Ray-Ban

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Ray-Ban
Subsidiary
Founded 1937; 80 years ago (1937)
in Rochester, New York,
United States
Area served
Worldwide
Products Sunglasses
Eyeglasses
Owners Luxottica Group
Website ray-ban.com

Ray-Ban is a brand of sunglasses and eyeglasses founded in 1937 by the American company Bausch & Lomb. The brand is best known for their Wayfarer and Aviator lines of sunglasses. In 1999, Bausch & Lomb sold the brand to the Italian eyewear conglomerate Luxottica Group, for a reported US$640 million.[1]

History[edit]

In 1929, US Army Air Corps Colonel John A. Macready worked with Bausch & Lomb, a Rochester, New York-based medical equipment manufacturer, to create aviation sunglasses that would reduce the distraction for pilots caused by the intense blue and white hues of the sky.[2][3][not in citation given] Specifically, MacCready was concerned about how pilots' goggles would fog up, greatly reducing visibility at high altitude.[4] The prototype, created in 1936 and known as ‘Anti-Glare’, had plastic frames and green lenses that could cut out the glare without obscuring vision. They also added impact-resistant lenses in 1938.[5] The sunglasses were redesigned with a metal frame the following year and patented as the Ray-Ban Aviator.[4] According to the BBC, the glasses used “Kalichrome lenses designed to sharpen details and minimise haze by filtering out blue light, making them ideal for misty conditions.”[4]

In 1999, the Global Eyewear Division of Bausch & Lomb, including Ray-Ban. was acquired by Luxottica Group for US$640 million.[1]

Sunglasses lines[edit]

Ray-Ban's most popular sunglasses are the Wayfarer, and Aviator models.[4][6][7] During the 1950s, Ray-Ban released the Caravans, which had a squarer frame. In 1965, the Olympian I and II were introduced; they became popular when Peter Fonda wore them in the 1969 film Easy Rider.[8] The company has also produced special edition lines, such as the The General in 1987, bearing similarity to the original aviators worn by General Douglas MacArthur during the Second World War.[5]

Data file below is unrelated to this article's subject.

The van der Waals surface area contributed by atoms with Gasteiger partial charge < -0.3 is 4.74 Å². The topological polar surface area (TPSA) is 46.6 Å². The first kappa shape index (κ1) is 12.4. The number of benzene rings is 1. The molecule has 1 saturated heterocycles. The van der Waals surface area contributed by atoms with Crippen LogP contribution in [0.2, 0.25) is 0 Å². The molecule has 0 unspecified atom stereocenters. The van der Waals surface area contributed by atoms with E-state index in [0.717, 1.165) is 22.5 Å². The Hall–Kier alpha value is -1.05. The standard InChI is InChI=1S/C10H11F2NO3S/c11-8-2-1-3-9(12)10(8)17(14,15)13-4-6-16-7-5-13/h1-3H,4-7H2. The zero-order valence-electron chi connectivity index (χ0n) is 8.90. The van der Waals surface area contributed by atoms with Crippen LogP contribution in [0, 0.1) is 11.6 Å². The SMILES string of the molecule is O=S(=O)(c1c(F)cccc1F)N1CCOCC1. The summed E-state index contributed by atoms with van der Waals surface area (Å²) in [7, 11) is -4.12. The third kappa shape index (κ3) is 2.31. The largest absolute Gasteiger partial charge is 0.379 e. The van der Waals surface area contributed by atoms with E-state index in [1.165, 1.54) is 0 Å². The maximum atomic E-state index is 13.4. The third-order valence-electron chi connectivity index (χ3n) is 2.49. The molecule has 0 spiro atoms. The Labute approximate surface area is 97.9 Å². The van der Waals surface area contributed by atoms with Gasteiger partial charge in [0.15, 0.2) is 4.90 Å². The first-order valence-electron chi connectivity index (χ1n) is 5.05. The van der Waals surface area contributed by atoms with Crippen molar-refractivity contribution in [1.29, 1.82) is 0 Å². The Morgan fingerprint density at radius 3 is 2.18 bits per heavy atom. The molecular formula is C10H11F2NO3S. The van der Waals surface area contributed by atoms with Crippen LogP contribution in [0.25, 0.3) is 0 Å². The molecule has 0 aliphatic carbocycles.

References[edit]

  1. ^ a b "Company News: Bausch & Lomb Selling Sunglass Business to Luxottica". NY Times. April 29, 1999. Retrieved September 5, 2010. 
  2. ^ Pagan Kennedy (3 August 2012). "Who Made Those Aviator Sunglasses?". New York Times. Archived from the original on 21 August 2012. Retrieved 1 May 2017. And so Macready began working with Bausch & Lomb to design goggles especially suited to protect against the dazzle in the stratosphere. “My dad gave Bausch & Lomb the original shape, tint and fit” of aviator lenses, Wallace said. 
  3. ^ "The best ever ray-bans". 
  4. ^ a b c d Foreman, Katya. "The enduring appeal of aviator sunglasses". 
  5. ^ a b "Fashion Notes". 24 May 1987. 
  6. ^ Williamson, Charlote; Davis (1 September 2007). "101 Things to Buy Before You Die". New Holland Publishers – via Google Books. 
  7. ^ Shilling, Donovan A. (1 January 2011). "A Photographic History of Bausch + Lomb". Pancoast Publishing – via Google Books. 
  8. ^ "Mad Men Don Draper Meets Peter Fonda in Easy Rider (1969)". 14 November 2014. 

External links[edit]